The Somerton Hotel

The Somerton Hotel with owner John Kernan and his wife pictured out front.

The Somerton Hotel existed as early as 1845 on the right hand side of Sydney Road at Somerton.  It is said to have been situated on the corner of 13 Mile Lane (Pattulos Lane) and Sydney Road and next to the old Somerton School.  One of the descriptions of the actual school site is given in The Little Book of Somerton and Craigieburn Schools and was 'in brief, where the site of the Somerton Depot of the Road Construction Authority was situated on the Hume Highway'.  John Kernan a long time and local resident of the Craigieburn and Somerton areas recalls the Somerton Hotel as being  'just a little bit south of Pattulo's Lane on the east side of Sydney Road'.

The Somerton Hotel was described in the Cole Hotel Index as "The Somerton Hotel of ten rooms and 60 acre farm on the main Sydney Road, 13 miles from Melbourne and one mile from Craigieburn Station, built of bluestone"

The Cole Hotel Index notes Francis De Sanclois as being granted the first license of the hotel before it was transferred to George Leach on the 27th of September 1845, George continued to run the hotel from 1846 to 1847.  In a Port Philip Colonial Directory of the late 1840's George was noted as Leach, George, Summerton Inn, Sydney Rd.  The inn was known then in its in the very early days as the 'Summerton Inn on Sydney Road' .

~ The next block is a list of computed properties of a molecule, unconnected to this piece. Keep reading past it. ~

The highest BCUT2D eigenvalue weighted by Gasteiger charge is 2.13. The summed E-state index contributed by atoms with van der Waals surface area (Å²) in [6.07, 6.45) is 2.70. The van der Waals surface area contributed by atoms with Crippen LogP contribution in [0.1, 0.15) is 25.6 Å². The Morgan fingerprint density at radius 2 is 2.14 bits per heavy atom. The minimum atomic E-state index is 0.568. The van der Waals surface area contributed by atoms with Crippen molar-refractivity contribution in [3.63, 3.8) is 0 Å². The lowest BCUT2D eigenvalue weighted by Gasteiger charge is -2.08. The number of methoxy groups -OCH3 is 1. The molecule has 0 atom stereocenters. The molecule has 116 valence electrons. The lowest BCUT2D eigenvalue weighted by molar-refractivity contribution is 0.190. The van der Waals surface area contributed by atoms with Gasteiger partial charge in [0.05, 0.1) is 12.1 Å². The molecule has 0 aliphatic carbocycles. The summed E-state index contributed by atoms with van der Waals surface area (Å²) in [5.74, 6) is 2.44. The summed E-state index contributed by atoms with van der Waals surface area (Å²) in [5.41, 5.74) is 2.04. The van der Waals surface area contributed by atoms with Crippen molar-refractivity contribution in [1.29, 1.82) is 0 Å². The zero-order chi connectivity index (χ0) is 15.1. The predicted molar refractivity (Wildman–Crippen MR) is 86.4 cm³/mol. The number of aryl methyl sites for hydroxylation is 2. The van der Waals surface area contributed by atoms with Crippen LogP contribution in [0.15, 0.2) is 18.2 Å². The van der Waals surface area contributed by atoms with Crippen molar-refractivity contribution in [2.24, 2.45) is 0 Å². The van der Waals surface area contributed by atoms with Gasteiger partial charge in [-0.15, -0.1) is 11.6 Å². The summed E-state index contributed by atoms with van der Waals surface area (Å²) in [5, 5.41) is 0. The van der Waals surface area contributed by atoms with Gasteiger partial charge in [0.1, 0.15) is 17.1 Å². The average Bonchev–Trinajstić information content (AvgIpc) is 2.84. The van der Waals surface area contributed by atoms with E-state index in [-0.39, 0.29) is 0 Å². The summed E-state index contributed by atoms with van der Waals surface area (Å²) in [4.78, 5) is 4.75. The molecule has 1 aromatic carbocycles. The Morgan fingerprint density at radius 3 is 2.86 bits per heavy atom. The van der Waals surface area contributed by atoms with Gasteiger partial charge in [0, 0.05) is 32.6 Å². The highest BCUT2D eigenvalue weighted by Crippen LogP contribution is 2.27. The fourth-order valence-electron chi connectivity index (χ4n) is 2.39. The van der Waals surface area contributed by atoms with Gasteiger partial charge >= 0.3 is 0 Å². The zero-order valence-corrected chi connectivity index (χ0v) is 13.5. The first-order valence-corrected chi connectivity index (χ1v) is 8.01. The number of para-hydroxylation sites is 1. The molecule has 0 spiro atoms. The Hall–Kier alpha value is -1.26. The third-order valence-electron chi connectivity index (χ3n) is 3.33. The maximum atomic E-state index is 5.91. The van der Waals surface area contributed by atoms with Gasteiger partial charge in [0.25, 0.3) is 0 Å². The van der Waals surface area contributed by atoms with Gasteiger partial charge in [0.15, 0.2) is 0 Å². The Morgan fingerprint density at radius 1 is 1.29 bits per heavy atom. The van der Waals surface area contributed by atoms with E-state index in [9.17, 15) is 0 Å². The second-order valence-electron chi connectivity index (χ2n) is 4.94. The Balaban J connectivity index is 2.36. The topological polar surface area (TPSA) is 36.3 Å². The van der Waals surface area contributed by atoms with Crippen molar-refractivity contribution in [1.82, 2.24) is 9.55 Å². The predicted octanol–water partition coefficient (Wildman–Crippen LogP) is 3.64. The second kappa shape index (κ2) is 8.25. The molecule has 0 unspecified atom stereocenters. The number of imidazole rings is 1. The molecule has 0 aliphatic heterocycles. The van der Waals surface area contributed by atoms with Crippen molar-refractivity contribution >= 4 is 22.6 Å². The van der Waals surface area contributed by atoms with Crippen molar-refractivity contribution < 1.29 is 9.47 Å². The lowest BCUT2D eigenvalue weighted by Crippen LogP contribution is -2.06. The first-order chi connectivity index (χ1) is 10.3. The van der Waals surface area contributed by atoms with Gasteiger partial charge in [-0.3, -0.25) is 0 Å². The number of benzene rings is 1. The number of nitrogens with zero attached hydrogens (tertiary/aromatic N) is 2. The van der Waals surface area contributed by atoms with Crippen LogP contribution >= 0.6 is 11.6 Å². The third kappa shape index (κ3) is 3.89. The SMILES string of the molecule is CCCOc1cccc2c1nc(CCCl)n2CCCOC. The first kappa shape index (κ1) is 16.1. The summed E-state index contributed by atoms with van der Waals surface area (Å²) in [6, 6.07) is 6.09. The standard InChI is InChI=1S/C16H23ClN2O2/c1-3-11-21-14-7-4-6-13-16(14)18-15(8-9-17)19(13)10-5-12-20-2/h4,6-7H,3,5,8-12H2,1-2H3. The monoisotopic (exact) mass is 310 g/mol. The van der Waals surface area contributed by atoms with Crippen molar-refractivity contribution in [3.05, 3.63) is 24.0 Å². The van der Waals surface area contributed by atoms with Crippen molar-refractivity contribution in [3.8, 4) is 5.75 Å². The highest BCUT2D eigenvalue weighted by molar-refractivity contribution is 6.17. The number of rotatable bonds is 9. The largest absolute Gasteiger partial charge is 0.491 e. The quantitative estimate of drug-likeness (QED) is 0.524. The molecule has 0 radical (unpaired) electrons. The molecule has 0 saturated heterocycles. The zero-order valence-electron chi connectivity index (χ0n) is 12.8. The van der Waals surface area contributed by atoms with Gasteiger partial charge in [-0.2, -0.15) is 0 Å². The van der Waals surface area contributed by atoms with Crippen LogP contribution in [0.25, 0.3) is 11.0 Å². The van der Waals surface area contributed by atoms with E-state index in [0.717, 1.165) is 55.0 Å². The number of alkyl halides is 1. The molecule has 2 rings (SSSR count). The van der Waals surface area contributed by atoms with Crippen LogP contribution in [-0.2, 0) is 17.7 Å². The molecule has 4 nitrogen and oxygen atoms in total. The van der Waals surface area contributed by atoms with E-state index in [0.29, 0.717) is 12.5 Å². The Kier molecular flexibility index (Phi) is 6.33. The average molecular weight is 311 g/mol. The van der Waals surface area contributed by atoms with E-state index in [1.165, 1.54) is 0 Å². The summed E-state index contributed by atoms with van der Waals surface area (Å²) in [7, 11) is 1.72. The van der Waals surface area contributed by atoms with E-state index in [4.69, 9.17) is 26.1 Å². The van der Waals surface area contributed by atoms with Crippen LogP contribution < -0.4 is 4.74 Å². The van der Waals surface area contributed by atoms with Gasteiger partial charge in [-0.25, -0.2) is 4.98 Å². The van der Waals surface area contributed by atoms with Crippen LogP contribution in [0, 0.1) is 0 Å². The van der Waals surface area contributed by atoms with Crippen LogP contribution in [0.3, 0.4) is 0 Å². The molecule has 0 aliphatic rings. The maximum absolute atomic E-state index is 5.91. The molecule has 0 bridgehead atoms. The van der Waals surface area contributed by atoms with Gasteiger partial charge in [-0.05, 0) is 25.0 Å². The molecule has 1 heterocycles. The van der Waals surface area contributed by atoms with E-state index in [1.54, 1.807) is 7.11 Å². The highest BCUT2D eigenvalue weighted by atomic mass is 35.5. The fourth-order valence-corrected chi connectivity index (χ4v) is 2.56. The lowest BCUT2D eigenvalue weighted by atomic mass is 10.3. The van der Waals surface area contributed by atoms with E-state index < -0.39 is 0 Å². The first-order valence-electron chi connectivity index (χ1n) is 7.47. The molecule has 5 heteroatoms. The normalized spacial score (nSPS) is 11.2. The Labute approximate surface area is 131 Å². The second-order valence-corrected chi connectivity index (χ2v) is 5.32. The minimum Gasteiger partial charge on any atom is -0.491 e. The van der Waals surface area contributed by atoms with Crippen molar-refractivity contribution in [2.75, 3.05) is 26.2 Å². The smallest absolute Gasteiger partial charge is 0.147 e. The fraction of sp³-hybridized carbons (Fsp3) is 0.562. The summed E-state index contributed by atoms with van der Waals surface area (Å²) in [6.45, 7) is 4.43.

George Vinge ran the hotel from 1847 to 1853 (Cole Hotel Index) and was known as 'Vinge's Inn' by the locals in the area. George Vinge obviously must have played a vital role in the small community as he was noted as being at a meeting held at the schoolhouse in October of 1849 near the Somerton Inn and was one of the local patrons of the school. (The Little Book of Somerton and Craigieburn Schools).

Another small description of the Somerton Hotel can be found in "Bulla Bulla a History of the Shire" Where it says, 'taking the Somerton Rd and proceeding eastwards towards the present Hume Highway the 1860 traveler would meet with another small wayside stop, set amidst the sparsely timbered plains and well grassed hills.  Refreshments